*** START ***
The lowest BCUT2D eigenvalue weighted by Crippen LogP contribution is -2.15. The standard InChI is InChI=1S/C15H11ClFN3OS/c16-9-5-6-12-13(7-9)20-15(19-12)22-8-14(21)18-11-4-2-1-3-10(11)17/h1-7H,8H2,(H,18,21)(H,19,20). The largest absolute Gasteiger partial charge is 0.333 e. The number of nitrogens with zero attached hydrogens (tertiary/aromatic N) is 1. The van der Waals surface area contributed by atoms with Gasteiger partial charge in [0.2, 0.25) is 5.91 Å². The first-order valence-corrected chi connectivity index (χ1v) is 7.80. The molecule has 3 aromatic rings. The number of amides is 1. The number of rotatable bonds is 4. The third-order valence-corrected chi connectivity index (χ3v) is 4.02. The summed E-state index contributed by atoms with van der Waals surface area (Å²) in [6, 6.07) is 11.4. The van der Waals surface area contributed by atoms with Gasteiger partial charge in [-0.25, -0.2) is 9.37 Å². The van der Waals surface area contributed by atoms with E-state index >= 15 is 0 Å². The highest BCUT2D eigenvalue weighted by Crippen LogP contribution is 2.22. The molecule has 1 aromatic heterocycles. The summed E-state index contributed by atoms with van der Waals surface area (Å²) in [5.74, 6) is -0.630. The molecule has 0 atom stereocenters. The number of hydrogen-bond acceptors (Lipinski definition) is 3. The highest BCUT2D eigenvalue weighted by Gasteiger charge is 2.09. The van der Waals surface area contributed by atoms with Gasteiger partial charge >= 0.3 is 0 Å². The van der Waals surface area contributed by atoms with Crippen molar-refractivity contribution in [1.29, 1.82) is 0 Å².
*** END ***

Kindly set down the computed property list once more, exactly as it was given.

The lowest BCUT2D eigenvalue weighted by Crippen LogP contribution is -2.15. The standard InChI is InChI=1S/C15H11ClFN3OS/c16-9-5-6-12-13(7-9)20-15(19-12)22-8-14(21)18-11-4-2-1-3-10(11)17/h1-7H,8H2,(H,18,21)(H,19,20). The largest absolute Gasteiger partial charge is 0.333 e. The number of nitrogens with zero attached hydrogens (tertiary/aromatic N) is 1. The van der Waals surface area contributed by atoms with Gasteiger partial charge in [0.2, 0.25) is 5.91 Å². The first-order valence-corrected chi connectivity index (χ1v) is 7.80. The molecule has 3 aromatic rings. The number of amides is 1. The number of rotatable bonds is 4. The third-order valence-corrected chi connectivity index (χ3v) is 4.02. The summed E-state index contributed by atoms with van der Waals surface area (Å²) in [6, 6.07) is 11.4. The van der Waals surface area contributed by atoms with Gasteiger partial charge in [-0.25, -0.2) is 9.37 Å². The van der Waals surface area contributed by atoms with E-state index >= 15 is 0 Å². The highest BCUT2D eigenvalue weighted by Crippen LogP contribution is 2.22. The molecule has 1 aromatic heterocycles. The summed E-state index contributed by atoms with van der Waals surface area (Å²) in [5.74, 6) is -0.630. The molecule has 0 atom stereocenters. The number of hydrogen-bond acceptors (Lipinski definition) is 3. The highest BCUT2D eigenvalue weighted by Gasteiger charge is 2.09. The van der Waals surface area contributed by atoms with Gasteiger partial charge >= 0.3 is 0 Å². The van der Waals surface area contributed by atoms with Crippen molar-refractivity contribution in [1.29, 1.82) is 0 Å².